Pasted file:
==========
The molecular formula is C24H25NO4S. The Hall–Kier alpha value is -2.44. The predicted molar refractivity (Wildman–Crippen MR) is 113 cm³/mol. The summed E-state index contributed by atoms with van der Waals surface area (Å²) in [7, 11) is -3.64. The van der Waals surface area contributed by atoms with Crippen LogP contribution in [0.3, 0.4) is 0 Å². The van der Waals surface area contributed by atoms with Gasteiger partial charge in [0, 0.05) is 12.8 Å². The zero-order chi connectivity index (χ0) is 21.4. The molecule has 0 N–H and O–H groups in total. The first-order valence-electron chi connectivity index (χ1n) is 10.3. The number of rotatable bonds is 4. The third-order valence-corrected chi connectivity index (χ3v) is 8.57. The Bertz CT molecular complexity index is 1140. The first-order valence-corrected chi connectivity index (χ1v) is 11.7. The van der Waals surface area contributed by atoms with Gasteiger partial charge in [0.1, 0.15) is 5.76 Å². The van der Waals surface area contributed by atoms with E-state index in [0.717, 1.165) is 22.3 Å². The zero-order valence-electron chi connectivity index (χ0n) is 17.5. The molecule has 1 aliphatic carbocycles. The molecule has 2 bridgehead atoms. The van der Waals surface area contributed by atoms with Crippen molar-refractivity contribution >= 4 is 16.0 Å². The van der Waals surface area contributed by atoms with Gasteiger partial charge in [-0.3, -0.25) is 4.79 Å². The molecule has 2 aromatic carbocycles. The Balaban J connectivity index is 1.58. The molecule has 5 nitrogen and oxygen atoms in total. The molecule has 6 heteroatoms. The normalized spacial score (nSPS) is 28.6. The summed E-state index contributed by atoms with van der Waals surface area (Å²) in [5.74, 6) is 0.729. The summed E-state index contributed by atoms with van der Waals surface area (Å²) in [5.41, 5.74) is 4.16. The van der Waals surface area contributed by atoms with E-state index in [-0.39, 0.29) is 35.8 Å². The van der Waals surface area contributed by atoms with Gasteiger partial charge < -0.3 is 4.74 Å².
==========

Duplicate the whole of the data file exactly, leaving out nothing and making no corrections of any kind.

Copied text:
The molecular formula is C24H25NO4S. The Hall–Kier alpha value is -2.44. The predicted molar refractivity (Wildman–Crippen MR) is 113 cm³/mol. The summed E-state index contributed by atoms with van der Waals surface area (Å²) in [7, 11) is -3.64. The van der Waals surface area contributed by atoms with Crippen LogP contribution in [0.3, 0.4) is 0 Å². The van der Waals surface area contributed by atoms with Gasteiger partial charge in [0, 0.05) is 12.8 Å². The zero-order chi connectivity index (χ0) is 21.4. The molecule has 0 N–H and O–H groups in total. The first-order valence-electron chi connectivity index (χ1n) is 10.3. The number of rotatable bonds is 4. The third-order valence-corrected chi connectivity index (χ3v) is 8.57. The Bertz CT molecular complexity index is 1140. The first-order valence-corrected chi connectivity index (χ1v) is 11.7. The van der Waals surface area contributed by atoms with Gasteiger partial charge in [0.1, 0.15) is 5.76 Å². The van der Waals surface area contributed by atoms with E-state index in [0.717, 1.165) is 22.3 Å². The zero-order valence-electron chi connectivity index (χ0n) is 17.5. The molecule has 1 aliphatic carbocycles. The molecule has 2 bridgehead atoms. The van der Waals surface area contributed by atoms with Crippen molar-refractivity contribution >= 4 is 16.0 Å². The van der Waals surface area contributed by atoms with Gasteiger partial charge in [-0.3, -0.25) is 4.79 Å². The molecule has 2 aromatic carbocycles. The Balaban J connectivity index is 1.58. The molecule has 5 nitrogen and oxygen atoms in total. The molecule has 6 heteroatoms. The normalized spacial score (nSPS) is 28.6. The summed E-state index contributed by atoms with van der Waals surface area (Å²) in [5.74, 6) is 0.729. The summed E-state index contributed by atoms with van der Waals surface area (Å²) in [5.41, 5.74) is 4.16. The van der Waals surface area contributed by atoms with E-state index in [-0.39, 0.29) is 35.8 Å². The van der Waals surface area contributed by atoms with Gasteiger partial charge < -0.3 is 4.74 Å².